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Dispute Resolution Institutions and Strategic Militarization

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  • Adam Meirowitz
  • Massimo Morelli
  • Kristopher W. Ramsay
  • Francesco Squintani

Abstract

Existant studies of confl ict, negotiation and international relations do not take into account that the institutions used to resolve disputes shape the incentives for entering disputes in the first place. Because engagement in a costly and destructive war is the `punishment' for entering a dispute, institutions that reduce the chances that a dispute lead to open con flict may make more disputes emerge and incentivize militarization. We provide a simple model in which the support for unmediated peace talks, while effective in improving the chance of peace for a given distribution of military strength, ultimately leads to the emergence of more disputes and to higher con flict outbreak. Happily, we find that not all con flict resolution institutions suffer from these, apparently paradoxical, but actually quite intuitive drawbacks. We identify a form of third-party intervention inspired by the celebrated work by Myerson, and show that it can broker peace in emerged disputes effectively and also avoid perverse militarization incentives.

Suggested Citation

  • Adam Meirowitz & Massimo Morelli & Kristopher W. Ramsay & Francesco Squintani, 2015. "Dispute Resolution Institutions and Strategic Militarization," Working Papers 540, IGIER (Innocenzo Gasparini Institute for Economic Research), Bocconi University.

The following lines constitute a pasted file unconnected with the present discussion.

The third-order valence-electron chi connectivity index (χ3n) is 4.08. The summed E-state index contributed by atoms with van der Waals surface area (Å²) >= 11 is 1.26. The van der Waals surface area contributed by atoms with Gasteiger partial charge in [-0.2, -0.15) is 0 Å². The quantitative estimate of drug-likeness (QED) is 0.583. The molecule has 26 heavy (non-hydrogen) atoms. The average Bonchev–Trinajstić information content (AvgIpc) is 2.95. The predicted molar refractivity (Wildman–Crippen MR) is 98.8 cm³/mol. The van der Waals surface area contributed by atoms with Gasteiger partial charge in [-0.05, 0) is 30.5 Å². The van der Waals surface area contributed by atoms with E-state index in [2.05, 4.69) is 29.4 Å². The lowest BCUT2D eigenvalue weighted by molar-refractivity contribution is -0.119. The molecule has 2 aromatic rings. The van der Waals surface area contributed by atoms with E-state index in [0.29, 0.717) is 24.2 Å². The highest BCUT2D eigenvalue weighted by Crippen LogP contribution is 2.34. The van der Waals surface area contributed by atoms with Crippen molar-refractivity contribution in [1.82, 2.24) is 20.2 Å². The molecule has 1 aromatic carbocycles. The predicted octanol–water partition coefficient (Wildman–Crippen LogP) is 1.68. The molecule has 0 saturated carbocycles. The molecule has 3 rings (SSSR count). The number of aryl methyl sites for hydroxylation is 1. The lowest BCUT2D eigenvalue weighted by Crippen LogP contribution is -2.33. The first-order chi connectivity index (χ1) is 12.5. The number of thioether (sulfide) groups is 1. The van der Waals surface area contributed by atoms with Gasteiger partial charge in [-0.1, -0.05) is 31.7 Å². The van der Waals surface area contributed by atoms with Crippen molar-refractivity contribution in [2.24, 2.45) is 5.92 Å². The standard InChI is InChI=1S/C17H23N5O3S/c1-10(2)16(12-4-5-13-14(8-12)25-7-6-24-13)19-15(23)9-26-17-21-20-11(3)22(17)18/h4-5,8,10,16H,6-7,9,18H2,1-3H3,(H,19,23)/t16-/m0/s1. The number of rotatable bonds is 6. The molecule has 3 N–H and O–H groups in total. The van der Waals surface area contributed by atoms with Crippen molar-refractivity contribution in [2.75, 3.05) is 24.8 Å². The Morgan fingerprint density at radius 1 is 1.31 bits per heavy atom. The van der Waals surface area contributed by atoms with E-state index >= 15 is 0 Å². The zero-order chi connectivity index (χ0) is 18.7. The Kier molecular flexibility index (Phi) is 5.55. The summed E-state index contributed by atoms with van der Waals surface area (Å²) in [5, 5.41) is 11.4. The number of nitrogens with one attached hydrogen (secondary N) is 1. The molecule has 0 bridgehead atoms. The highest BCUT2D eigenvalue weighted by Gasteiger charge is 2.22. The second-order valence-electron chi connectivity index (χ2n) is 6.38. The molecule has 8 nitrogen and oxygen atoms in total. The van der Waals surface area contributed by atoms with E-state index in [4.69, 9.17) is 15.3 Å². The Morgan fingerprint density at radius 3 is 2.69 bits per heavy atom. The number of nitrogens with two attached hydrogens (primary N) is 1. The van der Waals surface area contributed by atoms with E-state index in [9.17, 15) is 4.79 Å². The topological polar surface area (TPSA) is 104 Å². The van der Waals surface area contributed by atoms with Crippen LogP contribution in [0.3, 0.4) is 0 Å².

• Handle: RePEc:igi:igierp:540
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    References listed on IDEAS

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    1. Garfinkel,Michelle R. & Skaperdas,Stergios (ed.), 1996. "The Political Economy of Conflict and Appropriation," Cambridge Books, Cambridge University Press, number 9780521560634, July - De.
    2. repec:wly:amposc:v:53:y:2009:i:3:p:588-602 is not listed on IDEAS
    3. Jacob Bercovitch & J. Theodore Anagnoson & Donnette L. Wille, 1991. "Some Conceptual Issues and Empirical Trends in the Study of Successful Mediation in International Relations," Journal of Peace Research, Peace Research Institute Oslo, vol. 28(1), pages 7-17, February.
    4. Garfinkel, Michelle R, 1990. "Arming as a Strategic Investment in a Cooperative Equilibrium," American Economic Review, American Economic Association, vol. 80(1), pages 50-68, March.
    5. repec:cup:apsrev:v:92:y:1998:i:03:p:623-638_21 is not listed on IDEAS
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    Cited by:

    1. Meirowitz, Adam & Morelli, Massimo & Ramsay, Kristopher & Squintani, Francesco, 2019. "Third Party Intervention and Strategic Militarization," CEPR Discussion Papers 13879, C.E.P.R. Discussion Papers.
    2. Andrea Canidio & Joan-Maria Esteban, 2018. "Benevolent Mediation in the Shadow of Conflict," Working Papers 1027, Barcelona Graduate School of Economics.

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